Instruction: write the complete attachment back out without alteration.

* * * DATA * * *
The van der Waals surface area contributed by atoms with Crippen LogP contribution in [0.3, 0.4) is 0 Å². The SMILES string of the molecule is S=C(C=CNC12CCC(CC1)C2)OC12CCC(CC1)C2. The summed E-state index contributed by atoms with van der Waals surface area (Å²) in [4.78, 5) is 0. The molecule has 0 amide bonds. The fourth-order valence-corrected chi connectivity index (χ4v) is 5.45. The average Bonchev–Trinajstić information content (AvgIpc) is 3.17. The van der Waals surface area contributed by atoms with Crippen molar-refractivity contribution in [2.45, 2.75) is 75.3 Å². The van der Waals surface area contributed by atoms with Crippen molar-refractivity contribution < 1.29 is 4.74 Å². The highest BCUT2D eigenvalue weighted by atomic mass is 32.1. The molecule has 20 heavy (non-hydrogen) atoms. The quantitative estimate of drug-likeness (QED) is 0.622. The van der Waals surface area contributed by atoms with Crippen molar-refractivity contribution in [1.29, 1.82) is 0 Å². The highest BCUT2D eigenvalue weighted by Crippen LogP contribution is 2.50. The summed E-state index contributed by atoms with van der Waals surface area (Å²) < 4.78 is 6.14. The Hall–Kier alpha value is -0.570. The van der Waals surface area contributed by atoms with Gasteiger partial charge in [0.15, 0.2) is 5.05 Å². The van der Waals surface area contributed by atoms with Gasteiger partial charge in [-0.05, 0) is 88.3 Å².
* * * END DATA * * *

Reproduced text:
The van der Waals surface area contributed by atoms with Crippen LogP contribution in [0.3, 0.4) is 0 Å². The SMILES string of the molecule is S=C(C=CNC12CCC(CC1)C2)OC12CCC(CC1)C2. The summed E-state index contributed by atoms with van der Waals surface area (Å²) in [4.78, 5) is 0. The molecule has 0 amide bonds. The fourth-order valence-corrected chi connectivity index (χ4v) is 5.45. The average Bonchev–Trinajstić information content (AvgIpc) is 3.17. The van der Waals surface area contributed by atoms with Crippen molar-refractivity contribution in [2.45, 2.75) is 75.3 Å². The van der Waals surface area contributed by atoms with Crippen molar-refractivity contribution < 1.29 is 4.74 Å². The highest BCUT2D eigenvalue weighted by atomic mass is 32.1. The molecule has 20 heavy (non-hydrogen) atoms. The quantitative estimate of drug-likeness (QED) is 0.622. The van der Waals surface area contributed by atoms with Crippen molar-refractivity contribution in [1.29, 1.82) is 0 Å². The highest BCUT2D eigenvalue weighted by Crippen LogP contribution is 2.50. The summed E-state index contributed by atoms with van der Waals surface area (Å²) < 4.78 is 6.14. The Hall–Kier alpha value is -0.570. The van der Waals surface area contributed by atoms with Gasteiger partial charge in [0.15, 0.2) is 5.05 Å². The van der Waals surface area contributed by atoms with Gasteiger partial charge in [-0.05, 0) is 88.3 Å².